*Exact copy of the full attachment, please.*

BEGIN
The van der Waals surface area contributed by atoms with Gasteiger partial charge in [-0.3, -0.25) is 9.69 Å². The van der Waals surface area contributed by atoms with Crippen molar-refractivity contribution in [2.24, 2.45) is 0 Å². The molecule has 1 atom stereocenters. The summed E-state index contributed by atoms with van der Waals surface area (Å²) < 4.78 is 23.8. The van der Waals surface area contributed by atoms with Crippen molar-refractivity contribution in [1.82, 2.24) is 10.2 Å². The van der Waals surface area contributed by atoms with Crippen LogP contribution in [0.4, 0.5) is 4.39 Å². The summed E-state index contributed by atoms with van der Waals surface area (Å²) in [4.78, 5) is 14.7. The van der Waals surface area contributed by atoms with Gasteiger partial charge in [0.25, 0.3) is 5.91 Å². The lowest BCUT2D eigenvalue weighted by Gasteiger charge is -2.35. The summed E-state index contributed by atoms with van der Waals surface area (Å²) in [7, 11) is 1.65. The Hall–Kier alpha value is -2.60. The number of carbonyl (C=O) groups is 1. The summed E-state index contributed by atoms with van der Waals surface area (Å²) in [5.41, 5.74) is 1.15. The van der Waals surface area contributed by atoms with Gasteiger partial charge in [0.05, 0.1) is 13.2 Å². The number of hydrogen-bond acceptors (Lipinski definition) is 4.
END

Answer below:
The van der Waals surface area contributed by atoms with Gasteiger partial charge in [-0.3, -0.25) is 9.69 Å². The van der Waals surface area contributed by atoms with Crippen molar-refractivity contribution in [2.24, 2.45) is 0 Å². The molecule has 1 atom stereocenters. The summed E-state index contributed by atoms with van der Waals surface area (Å²) < 4.78 is 23.8. The van der Waals surface area contributed by atoms with Crippen molar-refractivity contribution in [1.82, 2.24) is 10.2 Å². The van der Waals surface area contributed by atoms with Crippen LogP contribution in [0.4, 0.5) is 4.39 Å². The summed E-state index contributed by atoms with van der Waals surface area (Å²) in [4.78, 5) is 14.7. The van der Waals surface area contributed by atoms with Gasteiger partial charge in [0.25, 0.3) is 5.91 Å². The lowest BCUT2D eigenvalue weighted by Gasteiger charge is -2.35. The summed E-state index contributed by atoms with van der Waals surface area (Å²) in [7, 11) is 1.65. The Hall–Kier alpha value is -2.60. The number of carbonyl (C=O) groups is 1. The summed E-state index contributed by atoms with van der Waals surface area (Å²) in [5.41, 5.74) is 1.15. The van der Waals surface area contributed by atoms with Gasteiger partial charge in [0.05, 0.1) is 13.2 Å². The number of hydrogen-bond acceptors (Lipinski definition) is 4.